Australian government vows to back Kyoto, leaving Bush isolated
It was an unprecedented election campaign in Australia. Every party was forced to take a position on climate change. In the end, Labor was victorious - boosted by a pledge to sign the Kyoto Protocol and generate 20 percent of Australia's energy from renewable sources by 2020.
The Kyoto Protocol is the world's only international agreement with binding targets to reduce greenhouse gas emissions. John Howard, the outgoing Australian Prime Minister, refused to sign it. Kevin Rudd, the new Prime Minster, made it an election issue.
Howard lost. He was even defeated in his home district, losing his seat in Parliament - something that's happened to a Prime Minister only once before in Australian history - and that was in 1929.
It's clear Aussies care about climate change, and with the issue central to the Australian Labor Party's winning campaign, the nation will want and expect to see real action on the issue, and fast.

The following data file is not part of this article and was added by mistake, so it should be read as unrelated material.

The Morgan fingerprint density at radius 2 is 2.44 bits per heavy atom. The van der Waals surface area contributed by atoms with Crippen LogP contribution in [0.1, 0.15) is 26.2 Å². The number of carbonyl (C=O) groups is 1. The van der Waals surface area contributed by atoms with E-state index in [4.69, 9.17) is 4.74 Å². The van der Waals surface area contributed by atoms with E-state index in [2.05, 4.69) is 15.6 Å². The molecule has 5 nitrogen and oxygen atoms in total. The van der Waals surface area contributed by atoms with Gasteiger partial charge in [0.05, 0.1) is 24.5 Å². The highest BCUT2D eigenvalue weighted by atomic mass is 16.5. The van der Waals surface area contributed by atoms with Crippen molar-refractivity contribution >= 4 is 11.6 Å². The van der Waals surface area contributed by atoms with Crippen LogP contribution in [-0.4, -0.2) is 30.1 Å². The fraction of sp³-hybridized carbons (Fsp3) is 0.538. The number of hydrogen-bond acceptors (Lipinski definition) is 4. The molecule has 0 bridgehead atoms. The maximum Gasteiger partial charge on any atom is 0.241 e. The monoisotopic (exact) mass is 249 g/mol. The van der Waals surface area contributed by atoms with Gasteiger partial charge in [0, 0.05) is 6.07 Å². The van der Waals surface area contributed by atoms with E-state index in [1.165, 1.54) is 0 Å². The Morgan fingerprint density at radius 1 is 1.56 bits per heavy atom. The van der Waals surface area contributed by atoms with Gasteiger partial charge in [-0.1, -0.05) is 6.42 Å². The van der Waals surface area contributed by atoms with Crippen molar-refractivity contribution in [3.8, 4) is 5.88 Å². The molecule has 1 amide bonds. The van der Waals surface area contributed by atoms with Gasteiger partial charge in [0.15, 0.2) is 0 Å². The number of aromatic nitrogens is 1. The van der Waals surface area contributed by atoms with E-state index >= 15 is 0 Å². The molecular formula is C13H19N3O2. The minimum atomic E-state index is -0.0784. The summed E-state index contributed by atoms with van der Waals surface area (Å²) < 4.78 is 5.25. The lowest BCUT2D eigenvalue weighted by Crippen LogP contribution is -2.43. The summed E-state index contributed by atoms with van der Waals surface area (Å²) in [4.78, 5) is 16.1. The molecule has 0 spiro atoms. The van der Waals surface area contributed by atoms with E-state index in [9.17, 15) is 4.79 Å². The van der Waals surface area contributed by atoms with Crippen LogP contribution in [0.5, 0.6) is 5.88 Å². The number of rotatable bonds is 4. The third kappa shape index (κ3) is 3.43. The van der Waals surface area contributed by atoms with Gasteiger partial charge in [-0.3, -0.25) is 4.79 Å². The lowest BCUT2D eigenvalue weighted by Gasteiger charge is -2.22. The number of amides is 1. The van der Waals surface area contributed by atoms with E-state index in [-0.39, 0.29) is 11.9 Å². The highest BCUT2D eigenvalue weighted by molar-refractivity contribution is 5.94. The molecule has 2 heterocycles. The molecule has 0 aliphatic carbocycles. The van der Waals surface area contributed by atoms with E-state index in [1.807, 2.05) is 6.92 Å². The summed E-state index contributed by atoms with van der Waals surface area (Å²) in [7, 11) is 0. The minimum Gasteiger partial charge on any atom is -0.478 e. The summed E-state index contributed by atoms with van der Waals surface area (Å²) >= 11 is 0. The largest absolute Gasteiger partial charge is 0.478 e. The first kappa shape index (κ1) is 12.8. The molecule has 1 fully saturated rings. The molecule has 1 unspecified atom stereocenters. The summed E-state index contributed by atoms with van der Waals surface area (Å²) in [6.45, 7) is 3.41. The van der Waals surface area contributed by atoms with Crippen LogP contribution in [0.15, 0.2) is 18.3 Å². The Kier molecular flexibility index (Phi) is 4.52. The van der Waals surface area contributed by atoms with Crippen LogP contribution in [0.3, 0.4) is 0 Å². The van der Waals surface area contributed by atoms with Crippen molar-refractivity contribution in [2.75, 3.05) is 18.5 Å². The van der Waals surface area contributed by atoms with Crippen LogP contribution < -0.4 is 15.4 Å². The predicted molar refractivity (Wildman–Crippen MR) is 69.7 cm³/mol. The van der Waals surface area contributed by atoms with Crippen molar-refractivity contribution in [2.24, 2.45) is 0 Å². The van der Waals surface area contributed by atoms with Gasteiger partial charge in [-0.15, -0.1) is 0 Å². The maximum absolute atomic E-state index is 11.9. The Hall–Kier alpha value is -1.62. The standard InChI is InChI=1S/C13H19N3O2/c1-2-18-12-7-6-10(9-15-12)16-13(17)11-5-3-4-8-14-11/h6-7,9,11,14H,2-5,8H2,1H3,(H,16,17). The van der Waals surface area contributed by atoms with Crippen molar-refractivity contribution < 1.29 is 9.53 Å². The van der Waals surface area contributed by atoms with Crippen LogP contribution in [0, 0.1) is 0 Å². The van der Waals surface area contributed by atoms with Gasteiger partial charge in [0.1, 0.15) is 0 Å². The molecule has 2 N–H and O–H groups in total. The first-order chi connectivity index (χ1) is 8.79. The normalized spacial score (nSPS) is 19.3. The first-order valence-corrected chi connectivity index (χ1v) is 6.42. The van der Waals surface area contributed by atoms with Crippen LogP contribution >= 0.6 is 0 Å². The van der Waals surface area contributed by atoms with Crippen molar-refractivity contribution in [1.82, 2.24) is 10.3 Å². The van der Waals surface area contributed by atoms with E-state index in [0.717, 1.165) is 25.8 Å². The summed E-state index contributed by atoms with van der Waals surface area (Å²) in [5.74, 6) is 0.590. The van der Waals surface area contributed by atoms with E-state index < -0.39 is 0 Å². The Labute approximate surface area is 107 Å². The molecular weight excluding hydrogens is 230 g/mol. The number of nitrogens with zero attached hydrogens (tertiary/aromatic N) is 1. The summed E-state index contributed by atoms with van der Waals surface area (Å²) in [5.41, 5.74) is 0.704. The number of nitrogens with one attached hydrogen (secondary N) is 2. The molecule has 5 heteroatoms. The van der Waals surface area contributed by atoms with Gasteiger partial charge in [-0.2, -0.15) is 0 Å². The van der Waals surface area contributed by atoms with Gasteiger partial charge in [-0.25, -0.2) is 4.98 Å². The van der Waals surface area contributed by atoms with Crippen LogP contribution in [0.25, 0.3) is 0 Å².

Ratifying Kyoto is a good first step. But the key indicator of the new government's success will be if emissions begin to decrease during this term, and the only way that is possible is to rid Australia of its addiction to coal.
The next round of Kyoto negotiations is only a week away. When the US delegation shows up in Bali, Indonesia, for the talks they'll be isolated more than ever. Rudd's decision to sign Kyoto leaves the US as the only major industrialized nation refusing to commit.
"Climate scientists are telling us that emissions of greenhouse gases must peak in just seven years - 2015 - and then be reduced," said Shane Rattenbury, Greenpeace International political director. "We expect that when Kevin Rudd goes to the Bali negotiations in two weeks' time, he will take a position of leadership rather than being the destructive force that Australia has been over the past decade."